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anecdote

Printable Version
Pronunciation: æn-ek-dowt Hear it!

Part of Speech: Noun

Meaning: 1. A short, interesting story about a real incident or person. 2. An account of an isolated incident regarded as unreliable hearsay.

Notes: Because today's word refers to an interesting story, and interesting stories are often amusing, this word is used today as a synonym for a mild joke. However, hostile and embarrassing anecdotes are also possible. The adjective that comes with this word, anecdotal, has a particular sense when speaking of proofs. Proofs that are anecdotal are based on hearsay, not reliable statistics.

In Play: A successful life is one at the end of which you have lots of fascinating anecdotes to tell your grandchildren about your life. Remember, today's Good Word provides worthless evidence in an argument: "Pardoe's arguments that the Internet has expanded our horizons were based entirely on anecdotes of people he knows." In other words, his evidence was anecdotal.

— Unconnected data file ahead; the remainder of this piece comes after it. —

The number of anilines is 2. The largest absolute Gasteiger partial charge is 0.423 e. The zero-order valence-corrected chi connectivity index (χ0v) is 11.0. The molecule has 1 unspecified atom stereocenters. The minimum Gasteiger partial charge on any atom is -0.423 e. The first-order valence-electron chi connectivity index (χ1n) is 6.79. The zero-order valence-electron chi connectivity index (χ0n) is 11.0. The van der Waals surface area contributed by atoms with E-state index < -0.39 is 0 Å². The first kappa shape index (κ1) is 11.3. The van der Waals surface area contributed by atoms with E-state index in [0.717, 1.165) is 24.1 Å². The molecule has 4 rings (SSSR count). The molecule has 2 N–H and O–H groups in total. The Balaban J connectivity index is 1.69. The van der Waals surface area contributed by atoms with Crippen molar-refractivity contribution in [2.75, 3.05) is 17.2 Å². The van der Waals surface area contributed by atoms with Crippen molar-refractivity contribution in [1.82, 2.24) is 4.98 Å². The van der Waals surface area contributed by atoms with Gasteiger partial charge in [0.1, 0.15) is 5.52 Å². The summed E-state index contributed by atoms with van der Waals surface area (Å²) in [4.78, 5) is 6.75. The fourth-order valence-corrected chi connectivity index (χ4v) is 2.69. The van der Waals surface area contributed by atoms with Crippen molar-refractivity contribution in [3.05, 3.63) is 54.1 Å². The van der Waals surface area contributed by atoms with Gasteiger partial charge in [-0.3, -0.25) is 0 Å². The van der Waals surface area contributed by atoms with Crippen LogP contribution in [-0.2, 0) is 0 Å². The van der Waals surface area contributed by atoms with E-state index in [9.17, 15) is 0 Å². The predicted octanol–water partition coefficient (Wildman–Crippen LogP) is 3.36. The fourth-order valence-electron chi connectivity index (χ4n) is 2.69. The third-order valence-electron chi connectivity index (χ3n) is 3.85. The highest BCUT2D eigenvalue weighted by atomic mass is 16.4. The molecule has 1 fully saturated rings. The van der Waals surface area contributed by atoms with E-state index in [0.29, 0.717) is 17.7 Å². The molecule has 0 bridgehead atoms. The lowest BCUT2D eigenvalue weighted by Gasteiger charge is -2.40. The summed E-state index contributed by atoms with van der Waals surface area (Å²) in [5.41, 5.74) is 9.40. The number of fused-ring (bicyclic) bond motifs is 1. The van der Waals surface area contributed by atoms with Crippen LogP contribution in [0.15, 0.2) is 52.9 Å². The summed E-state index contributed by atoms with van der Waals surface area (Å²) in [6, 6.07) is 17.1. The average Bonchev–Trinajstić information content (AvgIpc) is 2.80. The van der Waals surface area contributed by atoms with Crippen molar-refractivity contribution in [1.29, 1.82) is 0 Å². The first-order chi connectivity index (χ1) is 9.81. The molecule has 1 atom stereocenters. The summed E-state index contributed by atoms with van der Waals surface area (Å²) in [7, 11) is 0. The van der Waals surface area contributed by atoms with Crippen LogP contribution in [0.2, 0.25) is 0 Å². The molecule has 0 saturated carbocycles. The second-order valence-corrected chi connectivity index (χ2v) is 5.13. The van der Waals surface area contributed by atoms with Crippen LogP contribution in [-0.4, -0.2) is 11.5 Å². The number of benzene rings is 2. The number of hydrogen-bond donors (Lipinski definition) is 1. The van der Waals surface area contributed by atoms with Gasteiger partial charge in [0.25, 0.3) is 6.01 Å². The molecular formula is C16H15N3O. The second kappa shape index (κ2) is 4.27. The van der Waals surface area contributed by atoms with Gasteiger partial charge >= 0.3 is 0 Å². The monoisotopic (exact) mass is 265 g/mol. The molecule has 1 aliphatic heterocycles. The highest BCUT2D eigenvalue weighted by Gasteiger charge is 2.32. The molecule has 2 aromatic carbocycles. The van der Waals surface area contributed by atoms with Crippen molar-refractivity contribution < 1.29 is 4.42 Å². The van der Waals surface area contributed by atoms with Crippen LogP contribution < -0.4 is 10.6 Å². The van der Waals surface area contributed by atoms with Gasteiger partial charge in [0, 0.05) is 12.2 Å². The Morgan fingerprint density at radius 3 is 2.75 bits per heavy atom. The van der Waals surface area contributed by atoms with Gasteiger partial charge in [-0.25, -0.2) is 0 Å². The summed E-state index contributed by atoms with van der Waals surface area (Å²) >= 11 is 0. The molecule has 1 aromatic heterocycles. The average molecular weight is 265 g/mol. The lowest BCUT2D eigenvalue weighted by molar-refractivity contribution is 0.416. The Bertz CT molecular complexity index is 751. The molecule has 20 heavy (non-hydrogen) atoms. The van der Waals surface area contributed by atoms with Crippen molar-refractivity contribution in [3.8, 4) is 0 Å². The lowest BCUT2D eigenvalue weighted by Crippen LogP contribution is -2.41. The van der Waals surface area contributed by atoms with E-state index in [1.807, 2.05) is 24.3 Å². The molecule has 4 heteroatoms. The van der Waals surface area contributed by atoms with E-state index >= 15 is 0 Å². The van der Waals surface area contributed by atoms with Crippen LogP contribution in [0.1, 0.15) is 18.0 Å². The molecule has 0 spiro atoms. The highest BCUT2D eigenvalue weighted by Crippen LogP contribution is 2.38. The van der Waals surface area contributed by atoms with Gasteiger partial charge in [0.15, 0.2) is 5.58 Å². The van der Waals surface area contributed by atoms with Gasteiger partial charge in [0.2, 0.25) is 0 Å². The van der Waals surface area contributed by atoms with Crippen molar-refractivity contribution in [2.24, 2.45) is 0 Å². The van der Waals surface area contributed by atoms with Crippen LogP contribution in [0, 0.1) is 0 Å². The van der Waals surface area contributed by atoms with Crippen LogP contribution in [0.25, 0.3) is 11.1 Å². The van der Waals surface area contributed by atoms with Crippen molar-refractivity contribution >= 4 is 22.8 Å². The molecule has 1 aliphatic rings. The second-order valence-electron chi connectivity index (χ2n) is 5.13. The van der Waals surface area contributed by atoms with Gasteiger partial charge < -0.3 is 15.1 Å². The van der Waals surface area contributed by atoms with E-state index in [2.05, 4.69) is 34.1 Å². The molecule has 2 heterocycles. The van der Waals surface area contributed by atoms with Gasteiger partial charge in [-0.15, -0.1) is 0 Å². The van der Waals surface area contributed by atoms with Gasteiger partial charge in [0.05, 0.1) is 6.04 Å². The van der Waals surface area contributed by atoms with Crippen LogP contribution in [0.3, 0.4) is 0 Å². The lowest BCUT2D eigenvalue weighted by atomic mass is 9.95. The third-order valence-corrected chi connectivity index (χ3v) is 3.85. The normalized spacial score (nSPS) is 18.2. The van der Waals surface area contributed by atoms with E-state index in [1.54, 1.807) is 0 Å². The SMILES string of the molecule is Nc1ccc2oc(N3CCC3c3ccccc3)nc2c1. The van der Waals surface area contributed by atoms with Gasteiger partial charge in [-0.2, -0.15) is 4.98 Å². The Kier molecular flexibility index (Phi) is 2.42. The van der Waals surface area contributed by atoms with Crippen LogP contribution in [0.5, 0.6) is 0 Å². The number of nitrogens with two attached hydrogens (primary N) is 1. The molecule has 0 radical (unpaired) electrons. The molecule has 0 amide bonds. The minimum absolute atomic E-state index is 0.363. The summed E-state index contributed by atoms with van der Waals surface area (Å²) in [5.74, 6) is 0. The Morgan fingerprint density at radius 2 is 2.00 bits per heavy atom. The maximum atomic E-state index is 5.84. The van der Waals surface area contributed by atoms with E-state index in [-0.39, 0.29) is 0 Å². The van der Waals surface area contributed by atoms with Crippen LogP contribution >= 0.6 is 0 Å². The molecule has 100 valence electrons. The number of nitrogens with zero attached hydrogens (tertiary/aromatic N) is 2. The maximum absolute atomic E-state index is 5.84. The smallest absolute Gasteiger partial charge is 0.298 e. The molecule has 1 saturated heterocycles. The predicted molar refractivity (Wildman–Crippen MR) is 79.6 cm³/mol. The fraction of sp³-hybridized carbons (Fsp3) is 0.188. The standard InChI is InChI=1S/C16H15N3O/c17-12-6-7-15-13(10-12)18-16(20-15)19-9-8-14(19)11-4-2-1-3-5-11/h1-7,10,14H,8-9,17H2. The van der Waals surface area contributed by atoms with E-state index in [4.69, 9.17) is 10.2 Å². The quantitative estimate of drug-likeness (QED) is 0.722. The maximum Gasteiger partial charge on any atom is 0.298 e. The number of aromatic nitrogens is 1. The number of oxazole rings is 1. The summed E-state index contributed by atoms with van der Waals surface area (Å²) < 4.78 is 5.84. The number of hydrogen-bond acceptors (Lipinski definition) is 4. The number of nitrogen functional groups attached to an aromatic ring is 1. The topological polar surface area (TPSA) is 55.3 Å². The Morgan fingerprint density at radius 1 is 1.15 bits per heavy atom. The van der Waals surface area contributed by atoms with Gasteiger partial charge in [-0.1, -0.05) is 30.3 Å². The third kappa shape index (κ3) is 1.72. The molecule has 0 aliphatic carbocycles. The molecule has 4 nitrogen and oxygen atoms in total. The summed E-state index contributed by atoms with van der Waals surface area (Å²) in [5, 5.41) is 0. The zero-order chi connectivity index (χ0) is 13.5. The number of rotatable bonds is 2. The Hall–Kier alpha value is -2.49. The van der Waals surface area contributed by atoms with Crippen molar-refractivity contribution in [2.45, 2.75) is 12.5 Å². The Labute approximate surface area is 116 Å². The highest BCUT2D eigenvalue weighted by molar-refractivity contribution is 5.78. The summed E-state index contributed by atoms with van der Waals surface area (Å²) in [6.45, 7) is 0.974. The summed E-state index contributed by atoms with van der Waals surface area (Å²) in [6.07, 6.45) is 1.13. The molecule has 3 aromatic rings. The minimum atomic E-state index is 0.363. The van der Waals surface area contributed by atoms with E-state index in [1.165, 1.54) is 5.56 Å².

Word History: Today's Good Word was borrowed either from French anecdote "secret stories" or directly from Greek anekdota "things unpublished", the neuter plural of anekdotos. The Greek word comprises an- "not" + ekdotos "published", which may be broken down into ek- "out" + didonai "to give". The Russian word for "published", izdat, has the same design: iz "out" + dat "given", as in samizdat "self-published". We talked about ek- and iz in enubilate. The root of didonai is do-, which shows up on doron "gift" as well. In Latin the PIE word, do- "give", shows up as dare "to give" and donum "gift", whose root is visible in English borrowings donate, donor, and pardon. English render comes from the same source. English borrowed this word from French rendre "to give back", which French inherited from Vulgar (Street) Latin rendere, a modification of Classical Latin reddere "to give back", comprising re- "back, again" + dare "to give". (Let's now give back a word of gratitude to Eric Berntson for offering this fascinating Good Word in the Alpha Agora.)

Dr. Goodword, alphaDictionary.com

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